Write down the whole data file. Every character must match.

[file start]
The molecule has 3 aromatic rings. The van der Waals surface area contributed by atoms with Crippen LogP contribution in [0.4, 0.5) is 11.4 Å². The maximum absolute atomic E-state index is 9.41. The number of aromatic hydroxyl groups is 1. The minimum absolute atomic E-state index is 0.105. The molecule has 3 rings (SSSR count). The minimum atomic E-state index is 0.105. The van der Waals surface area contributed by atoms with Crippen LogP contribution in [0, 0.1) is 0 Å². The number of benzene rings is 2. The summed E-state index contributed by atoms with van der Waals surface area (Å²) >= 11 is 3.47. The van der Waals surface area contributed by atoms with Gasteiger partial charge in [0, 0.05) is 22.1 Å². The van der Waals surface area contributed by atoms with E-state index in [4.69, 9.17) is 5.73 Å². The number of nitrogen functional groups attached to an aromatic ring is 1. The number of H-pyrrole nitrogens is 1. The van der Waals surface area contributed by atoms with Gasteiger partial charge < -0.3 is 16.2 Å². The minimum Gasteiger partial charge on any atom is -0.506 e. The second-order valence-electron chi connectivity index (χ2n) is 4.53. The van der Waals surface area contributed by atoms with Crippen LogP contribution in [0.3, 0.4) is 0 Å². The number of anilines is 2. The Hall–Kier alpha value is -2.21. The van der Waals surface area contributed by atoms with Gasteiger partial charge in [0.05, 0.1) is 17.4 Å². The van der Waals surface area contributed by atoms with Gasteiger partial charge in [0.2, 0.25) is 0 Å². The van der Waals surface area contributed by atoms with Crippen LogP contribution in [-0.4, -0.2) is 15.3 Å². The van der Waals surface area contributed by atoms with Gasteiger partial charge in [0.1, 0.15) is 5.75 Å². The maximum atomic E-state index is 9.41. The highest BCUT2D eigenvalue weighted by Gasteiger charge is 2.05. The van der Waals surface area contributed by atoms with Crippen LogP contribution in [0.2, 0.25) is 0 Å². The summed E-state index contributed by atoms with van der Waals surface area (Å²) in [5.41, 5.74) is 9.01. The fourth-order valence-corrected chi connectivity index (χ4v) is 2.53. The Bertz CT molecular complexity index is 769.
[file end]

The molecule has 3 aromatic rings. The van der Waals surface area contributed by atoms with Crippen LogP contribution in [0.4, 0.5) is 11.4 Å². The maximum absolute atomic E-state index is 9.41. The number of aromatic hydroxyl groups is 1. The minimum absolute atomic E-state index is 0.105. The molecule has 3 rings (SSSR count). The minimum atomic E-state index is 0.105. The van der Waals surface area contributed by atoms with Crippen LogP contribution in [0, 0.1) is 0 Å². The number of benzene rings is 2. The summed E-state index contributed by atoms with van der Waals surface area (Å²) >= 11 is 3.47. The van der Waals surface area contributed by atoms with Gasteiger partial charge in [0, 0.05) is 22.1 Å². The van der Waals surface area contributed by atoms with E-state index in [4.69, 9.17) is 5.73 Å². The number of nitrogen functional groups attached to an aromatic ring is 1. The number of H-pyrrole nitrogens is 1. The van der Waals surface area contributed by atoms with Gasteiger partial charge < -0.3 is 16.2 Å². The minimum Gasteiger partial charge on any atom is -0.506 e. The second-order valence-electron chi connectivity index (χ2n) is 4.53. The van der Waals surface area contributed by atoms with Crippen LogP contribution in [0.3, 0.4) is 0 Å². The number of anilines is 2. The Hall–Kier alpha value is -2.21. The van der Waals surface area contributed by atoms with Gasteiger partial charge in [0.05, 0.1) is 17.4 Å². The van der Waals surface area contributed by atoms with Gasteiger partial charge in [0.2, 0.25) is 0 Å². The van der Waals surface area contributed by atoms with Crippen LogP contribution in [-0.4, -0.2) is 15.3 Å². The van der Waals surface area contributed by atoms with Gasteiger partial charge in [0.1, 0.15) is 5.75 Å². The maximum atomic E-state index is 9.41. The highest BCUT2D eigenvalue weighted by Gasteiger charge is 2.05. The van der Waals surface area contributed by atoms with Crippen LogP contribution in [0.2, 0.25) is 0 Å². The summed E-state index contributed by atoms with van der Waals surface area (Å²) in [5.41, 5.74) is 9.01. The fourth-order valence-corrected chi connectivity index (χ4v) is 2.53. The Bertz CT molecular complexity index is 769.